On July 6, the University of Wyoming came under federal investigation for its handling of reports of sexual violence made last year. The student who filed the complaint with the Department of Education’s Office of Civil Rights says she came forward with the hope of strengthening the university’s policies and procedures. Wyoming Public Radio’s education reporter Tennessee Watson has more.
In 2012, Wyoming set some of the strongest emissions limits on oil and gas companies in the country. Guidelines in the Upper Green River Basin require companies to restrict pollutants that may lead to ozone — a dangerous greenhouse gas. With several other states following suit, the Environmental Protection Agency is now on the verge of enforcing similar rules nationally. Wyoming Public Radio’s Cooper McKim reports how the Upper Green can act as a model for both the state and the country.
Life isn’t easy for the Wyoming Range mule deer herd. Some of them make the world’s longest mule deer migration over rugged mountains. Along the way, they struggle with disease, predators, energy development... But last winter’s record breaking snow pack was downright brutal. Every single fawn radio collared from the herd last year, died. Wyoming Public Radio’s Melodie Edwards reports.
Tourism is booming in Wyoming. Recreationists spent 5 point 6 billion dollars in the state last year, and parks and historic sites are seeing more visitors each season. But more people means more trash. While the national park system has embarked on an ambitious project to keep waste out of landfills, many state parks are still struggling to recycle. Wyoming Public Radio’s Alanna Elder reports.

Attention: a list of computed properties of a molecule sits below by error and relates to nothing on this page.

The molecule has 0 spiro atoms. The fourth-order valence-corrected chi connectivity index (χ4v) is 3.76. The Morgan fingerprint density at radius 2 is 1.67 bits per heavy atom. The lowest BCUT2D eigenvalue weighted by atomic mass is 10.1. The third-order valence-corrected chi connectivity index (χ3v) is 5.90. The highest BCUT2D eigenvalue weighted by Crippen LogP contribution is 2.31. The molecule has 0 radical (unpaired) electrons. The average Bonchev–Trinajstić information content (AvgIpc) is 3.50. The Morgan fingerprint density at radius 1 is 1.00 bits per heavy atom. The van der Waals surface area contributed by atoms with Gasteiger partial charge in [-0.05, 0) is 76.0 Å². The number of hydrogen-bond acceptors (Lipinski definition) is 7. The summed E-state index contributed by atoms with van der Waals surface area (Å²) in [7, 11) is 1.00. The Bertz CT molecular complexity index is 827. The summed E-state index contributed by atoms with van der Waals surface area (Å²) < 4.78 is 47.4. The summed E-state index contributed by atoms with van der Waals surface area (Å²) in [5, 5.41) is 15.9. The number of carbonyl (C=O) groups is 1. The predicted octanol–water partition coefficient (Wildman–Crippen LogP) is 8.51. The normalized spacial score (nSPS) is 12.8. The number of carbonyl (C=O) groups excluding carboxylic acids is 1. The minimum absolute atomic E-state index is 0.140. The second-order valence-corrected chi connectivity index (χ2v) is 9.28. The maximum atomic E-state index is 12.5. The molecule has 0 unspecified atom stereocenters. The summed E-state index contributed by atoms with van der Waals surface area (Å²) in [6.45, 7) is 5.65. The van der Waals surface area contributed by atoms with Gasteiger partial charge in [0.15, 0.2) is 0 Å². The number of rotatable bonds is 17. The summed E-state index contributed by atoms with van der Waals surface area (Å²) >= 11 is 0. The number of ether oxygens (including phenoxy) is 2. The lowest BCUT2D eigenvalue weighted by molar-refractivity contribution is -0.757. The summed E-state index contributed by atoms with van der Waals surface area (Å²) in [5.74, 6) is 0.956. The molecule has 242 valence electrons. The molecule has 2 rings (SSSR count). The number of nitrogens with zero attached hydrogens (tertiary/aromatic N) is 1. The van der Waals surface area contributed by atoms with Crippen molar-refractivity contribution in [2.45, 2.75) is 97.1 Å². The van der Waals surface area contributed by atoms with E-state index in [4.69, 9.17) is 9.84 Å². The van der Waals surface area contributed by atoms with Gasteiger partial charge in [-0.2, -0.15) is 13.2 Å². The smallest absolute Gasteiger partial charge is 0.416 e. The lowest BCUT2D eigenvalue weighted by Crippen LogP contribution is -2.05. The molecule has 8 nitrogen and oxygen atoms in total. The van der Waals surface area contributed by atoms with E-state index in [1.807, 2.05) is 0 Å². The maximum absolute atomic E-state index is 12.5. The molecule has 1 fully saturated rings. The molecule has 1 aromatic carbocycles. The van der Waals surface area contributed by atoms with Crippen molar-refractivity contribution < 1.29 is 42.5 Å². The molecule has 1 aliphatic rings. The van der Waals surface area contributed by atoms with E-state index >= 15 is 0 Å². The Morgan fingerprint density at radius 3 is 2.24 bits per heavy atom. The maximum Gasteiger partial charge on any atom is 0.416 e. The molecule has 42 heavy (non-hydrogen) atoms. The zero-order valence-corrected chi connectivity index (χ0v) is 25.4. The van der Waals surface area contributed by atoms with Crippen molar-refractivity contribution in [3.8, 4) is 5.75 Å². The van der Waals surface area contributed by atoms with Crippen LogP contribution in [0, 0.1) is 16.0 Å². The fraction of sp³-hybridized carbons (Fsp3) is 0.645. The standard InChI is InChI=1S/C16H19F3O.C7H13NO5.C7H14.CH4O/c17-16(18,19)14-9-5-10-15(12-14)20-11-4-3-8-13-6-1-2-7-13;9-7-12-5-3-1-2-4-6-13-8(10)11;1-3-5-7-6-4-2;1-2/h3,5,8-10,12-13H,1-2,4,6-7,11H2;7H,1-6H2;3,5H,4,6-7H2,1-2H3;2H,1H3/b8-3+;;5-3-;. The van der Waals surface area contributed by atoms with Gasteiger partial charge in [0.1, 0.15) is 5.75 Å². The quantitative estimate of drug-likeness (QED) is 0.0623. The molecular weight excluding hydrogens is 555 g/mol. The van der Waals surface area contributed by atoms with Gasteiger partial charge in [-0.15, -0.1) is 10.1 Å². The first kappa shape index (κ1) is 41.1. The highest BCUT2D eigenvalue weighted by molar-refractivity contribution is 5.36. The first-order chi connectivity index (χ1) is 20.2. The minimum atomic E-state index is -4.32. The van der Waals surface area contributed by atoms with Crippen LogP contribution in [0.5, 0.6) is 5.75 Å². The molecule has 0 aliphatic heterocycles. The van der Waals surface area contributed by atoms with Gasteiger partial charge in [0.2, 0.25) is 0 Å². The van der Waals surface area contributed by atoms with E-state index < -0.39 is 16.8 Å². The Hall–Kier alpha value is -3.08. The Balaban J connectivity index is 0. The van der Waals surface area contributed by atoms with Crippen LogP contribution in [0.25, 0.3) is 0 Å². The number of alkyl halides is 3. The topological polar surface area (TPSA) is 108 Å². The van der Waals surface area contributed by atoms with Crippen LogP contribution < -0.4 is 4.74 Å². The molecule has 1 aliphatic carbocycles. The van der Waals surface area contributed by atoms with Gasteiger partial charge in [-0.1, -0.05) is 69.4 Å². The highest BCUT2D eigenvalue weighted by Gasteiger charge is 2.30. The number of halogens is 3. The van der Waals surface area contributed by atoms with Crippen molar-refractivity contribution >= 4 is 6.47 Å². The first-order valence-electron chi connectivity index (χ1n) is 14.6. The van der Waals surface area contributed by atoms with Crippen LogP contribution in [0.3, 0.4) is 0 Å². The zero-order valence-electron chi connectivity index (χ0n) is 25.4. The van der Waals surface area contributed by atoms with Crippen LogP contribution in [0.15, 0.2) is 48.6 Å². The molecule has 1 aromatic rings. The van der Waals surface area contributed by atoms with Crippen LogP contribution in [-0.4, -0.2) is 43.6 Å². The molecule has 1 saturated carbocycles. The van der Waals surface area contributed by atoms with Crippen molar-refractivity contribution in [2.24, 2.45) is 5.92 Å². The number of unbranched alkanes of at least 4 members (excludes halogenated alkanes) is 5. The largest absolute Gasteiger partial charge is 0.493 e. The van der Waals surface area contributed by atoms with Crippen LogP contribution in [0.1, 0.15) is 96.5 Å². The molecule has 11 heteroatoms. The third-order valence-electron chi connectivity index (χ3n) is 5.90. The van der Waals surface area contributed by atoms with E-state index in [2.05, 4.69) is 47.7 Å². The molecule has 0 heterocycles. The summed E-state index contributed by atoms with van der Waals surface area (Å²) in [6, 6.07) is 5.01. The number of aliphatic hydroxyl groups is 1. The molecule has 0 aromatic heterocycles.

The Endangered Species Act has been the law of the land for more than 40 years. According to the U.S. Fish and Wildlife Service website, the act was intended to highlight the “esthetic, ecological, educational, recreational, and scientific value to our Nation and its people.” But Wyoming Senator John Barrasso says it needs updating.
A changing climate may be bad PR for fossil fuels but, ironically, it could help their bottom line. Two major coal companies released earnings reports last week. They said higher temperatures across the country meant coal stockpiles were being eaten up. They’re hoping for a long hot summer so that trend continues. Inside Energy’s Madelyn Beck reports.
Thousands of years ago in northern Wyoming, countless animals fell to their death at the bottom of an 85-foot-cave. Natural Trap Cave has long been closed to recreation, but scientists have spent the last 4 summers unearthing the remains of many now-extinct animals. As Wyoming Public Radio’s Maggie Mullen reports, excavations will soon come to an end.
Many Wyoming communities are expecting a surge in visitors in the days surrounding the August 21 eclipse, but Jackson officials say if the weather holds it could be anywhere between 50-thousand to 80-thousand extra people visiting the area. Jackson is always packed on that date, but the potential increase in visitors has led to months of planning and the hiring of a coordinator to make sure Jackson Hole can get through the event. Wyoming Public Radio’s Bob Beck has more.
Wyoming Author C.J. Box recently published his 23rd novel – Paradise Valley. It was also his fifth stand-alone book outside the Joe Pickett series. Box spoke with Wyoming Public Radio’s Caroline Ballard about his career, and said he has honed his voice as an author over the years in part by following Elmore Leonard’s 10 rules of writing.